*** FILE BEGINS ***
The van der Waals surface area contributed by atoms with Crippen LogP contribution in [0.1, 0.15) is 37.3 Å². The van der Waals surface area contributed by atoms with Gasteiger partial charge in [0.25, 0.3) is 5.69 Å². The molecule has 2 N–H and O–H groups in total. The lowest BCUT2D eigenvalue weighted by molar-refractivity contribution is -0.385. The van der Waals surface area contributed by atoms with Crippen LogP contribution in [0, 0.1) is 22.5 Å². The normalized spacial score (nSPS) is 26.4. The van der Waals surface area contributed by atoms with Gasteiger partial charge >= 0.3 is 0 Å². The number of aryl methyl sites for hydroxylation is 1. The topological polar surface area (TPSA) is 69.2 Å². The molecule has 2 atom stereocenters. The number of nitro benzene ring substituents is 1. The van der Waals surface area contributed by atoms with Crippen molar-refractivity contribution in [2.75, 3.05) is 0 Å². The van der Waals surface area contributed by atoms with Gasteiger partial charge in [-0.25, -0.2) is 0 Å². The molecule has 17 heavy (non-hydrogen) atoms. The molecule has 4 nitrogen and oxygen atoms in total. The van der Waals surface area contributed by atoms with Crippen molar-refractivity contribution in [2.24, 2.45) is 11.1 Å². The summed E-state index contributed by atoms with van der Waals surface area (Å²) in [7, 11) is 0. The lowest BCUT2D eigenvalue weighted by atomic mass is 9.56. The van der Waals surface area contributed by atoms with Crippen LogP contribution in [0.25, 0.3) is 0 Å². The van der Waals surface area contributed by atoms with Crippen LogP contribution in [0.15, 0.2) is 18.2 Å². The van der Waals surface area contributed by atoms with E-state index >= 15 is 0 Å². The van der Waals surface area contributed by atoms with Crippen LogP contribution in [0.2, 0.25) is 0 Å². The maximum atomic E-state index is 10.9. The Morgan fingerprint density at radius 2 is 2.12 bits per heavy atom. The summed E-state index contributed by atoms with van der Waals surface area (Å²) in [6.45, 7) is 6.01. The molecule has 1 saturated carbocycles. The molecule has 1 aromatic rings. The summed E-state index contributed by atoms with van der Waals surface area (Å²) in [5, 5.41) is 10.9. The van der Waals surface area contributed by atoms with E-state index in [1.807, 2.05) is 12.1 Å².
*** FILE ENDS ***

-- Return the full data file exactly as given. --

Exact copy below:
The van der Waals surface area contributed by atoms with Crippen LogP contribution in [0.1, 0.15) is 37.3 Å². The van der Waals surface area contributed by atoms with Gasteiger partial charge in [0.25, 0.3) is 5.69 Å². The molecule has 2 N–H and O–H groups in total. The lowest BCUT2D eigenvalue weighted by molar-refractivity contribution is -0.385. The van der Waals surface area contributed by atoms with Crippen LogP contribution in [0, 0.1) is 22.5 Å². The normalized spacial score (nSPS) is 26.4. The van der Waals surface area contributed by atoms with Gasteiger partial charge >= 0.3 is 0 Å². The number of aryl methyl sites for hydroxylation is 1. The topological polar surface area (TPSA) is 69.2 Å². The molecule has 2 atom stereocenters. The number of nitro benzene ring substituents is 1. The van der Waals surface area contributed by atoms with Crippen molar-refractivity contribution in [2.75, 3.05) is 0 Å². The van der Waals surface area contributed by atoms with Gasteiger partial charge in [-0.25, -0.2) is 0 Å². The molecule has 17 heavy (non-hydrogen) atoms. The molecule has 4 nitrogen and oxygen atoms in total. The van der Waals surface area contributed by atoms with Crippen molar-refractivity contribution in [2.24, 2.45) is 11.1 Å². The summed E-state index contributed by atoms with van der Waals surface area (Å²) in [7, 11) is 0. The lowest BCUT2D eigenvalue weighted by atomic mass is 9.56. The van der Waals surface area contributed by atoms with Crippen LogP contribution in [0.25, 0.3) is 0 Å². The van der Waals surface area contributed by atoms with Crippen LogP contribution in [0.15, 0.2) is 18.2 Å². The van der Waals surface area contributed by atoms with E-state index >= 15 is 0 Å². The van der Waals surface area contributed by atoms with Crippen LogP contribution in [0.2, 0.25) is 0 Å². The maximum atomic E-state index is 10.9. The Morgan fingerprint density at radius 2 is 2.12 bits per heavy atom. The summed E-state index contributed by atoms with van der Waals surface area (Å²) in [6.45, 7) is 6.01. The molecule has 1 saturated carbocycles. The molecule has 1 aromatic rings. The summed E-state index contributed by atoms with van der Waals surface area (Å²) in [5, 5.41) is 10.9. The van der Waals surface area contributed by atoms with E-state index in [1.807, 2.05) is 12.1 Å².